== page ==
I came across his old red-handled clippers, the one he pruned his fruit trees with, and immediately saw him again, on the grassy, sloping orchard of memories. He was in his 70s then and wore a brown corduroy coat and plaid hunter’s cap. It was autumn — or maybe it was spring, whenever you are supposed to prune fruit trees in the Poconos — and he had a cigar in his mouth, and the branches and twigs from pear, peach and cherry trees fell around him in the damp grass. He loved those fruit trees, took expert care of them, protected them from deer. The payoff for his toils came in summer by the bushel. . . . You come across an old tool like that, something you inherited, maybe a paring knife or fine hair brush, and the memories come sweeping in, sad and beautiful, about all the people we miss — grandfathers with wood-handle rakes, grandmothers peeling apples for pies, your father’s fiberglass fishing pole, your mother’s faux-rococo mirror, an aunt’s alligator purse. These things sit on shelves, in tool boxes, in drawers, attics and closets. And one day they fall before your eyes, they land in your hands — they come alive with the touch — and they take you instantly to the orchard of memories, where, if you’re lucky, there’s always plenty to harvest.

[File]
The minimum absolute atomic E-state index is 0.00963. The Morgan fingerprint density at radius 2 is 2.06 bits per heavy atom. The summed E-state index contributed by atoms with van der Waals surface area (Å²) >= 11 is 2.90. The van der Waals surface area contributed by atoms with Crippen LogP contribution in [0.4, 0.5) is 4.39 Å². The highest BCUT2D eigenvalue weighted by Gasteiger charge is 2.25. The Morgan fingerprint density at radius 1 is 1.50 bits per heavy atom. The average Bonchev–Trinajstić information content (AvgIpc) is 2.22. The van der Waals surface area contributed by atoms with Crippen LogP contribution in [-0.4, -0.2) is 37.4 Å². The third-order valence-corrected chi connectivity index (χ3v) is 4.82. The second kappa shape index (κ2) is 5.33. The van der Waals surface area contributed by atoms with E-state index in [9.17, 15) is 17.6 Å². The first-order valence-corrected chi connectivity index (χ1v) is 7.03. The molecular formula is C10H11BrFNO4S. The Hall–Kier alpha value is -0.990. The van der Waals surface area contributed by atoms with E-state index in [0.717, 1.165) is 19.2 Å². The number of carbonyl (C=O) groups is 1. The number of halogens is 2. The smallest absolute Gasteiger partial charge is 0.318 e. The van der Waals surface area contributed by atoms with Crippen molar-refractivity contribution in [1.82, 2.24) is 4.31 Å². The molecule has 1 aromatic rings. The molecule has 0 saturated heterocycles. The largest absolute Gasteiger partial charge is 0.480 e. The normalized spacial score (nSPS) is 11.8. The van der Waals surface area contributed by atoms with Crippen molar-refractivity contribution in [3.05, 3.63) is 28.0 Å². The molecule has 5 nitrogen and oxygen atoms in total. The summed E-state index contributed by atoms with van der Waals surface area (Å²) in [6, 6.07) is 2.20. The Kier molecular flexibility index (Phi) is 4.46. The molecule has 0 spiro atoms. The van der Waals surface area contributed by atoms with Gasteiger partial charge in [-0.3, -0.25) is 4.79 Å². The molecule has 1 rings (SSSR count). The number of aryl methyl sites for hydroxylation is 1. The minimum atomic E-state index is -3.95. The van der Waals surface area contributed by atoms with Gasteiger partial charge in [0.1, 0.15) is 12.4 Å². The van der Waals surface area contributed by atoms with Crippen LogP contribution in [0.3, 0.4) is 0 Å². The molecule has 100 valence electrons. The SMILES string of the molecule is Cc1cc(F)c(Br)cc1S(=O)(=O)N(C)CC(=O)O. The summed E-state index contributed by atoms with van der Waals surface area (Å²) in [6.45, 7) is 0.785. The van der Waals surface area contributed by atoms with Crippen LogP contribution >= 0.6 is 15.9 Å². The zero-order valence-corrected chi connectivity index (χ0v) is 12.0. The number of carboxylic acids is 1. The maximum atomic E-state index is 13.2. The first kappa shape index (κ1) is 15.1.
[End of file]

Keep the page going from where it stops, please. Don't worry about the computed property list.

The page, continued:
Published by Dan Rodricks
Dan Rodricks is a long-time columnist for The Baltimore Sun, winner of numerous national and regional journalism awards, a radio and TV personality, podcaster and fly angler. His narrative memoir, "Father's Day Creek," was published in May 2019 by Apprentice House at Loyola University Maryland. View all posts by Dan Rodricks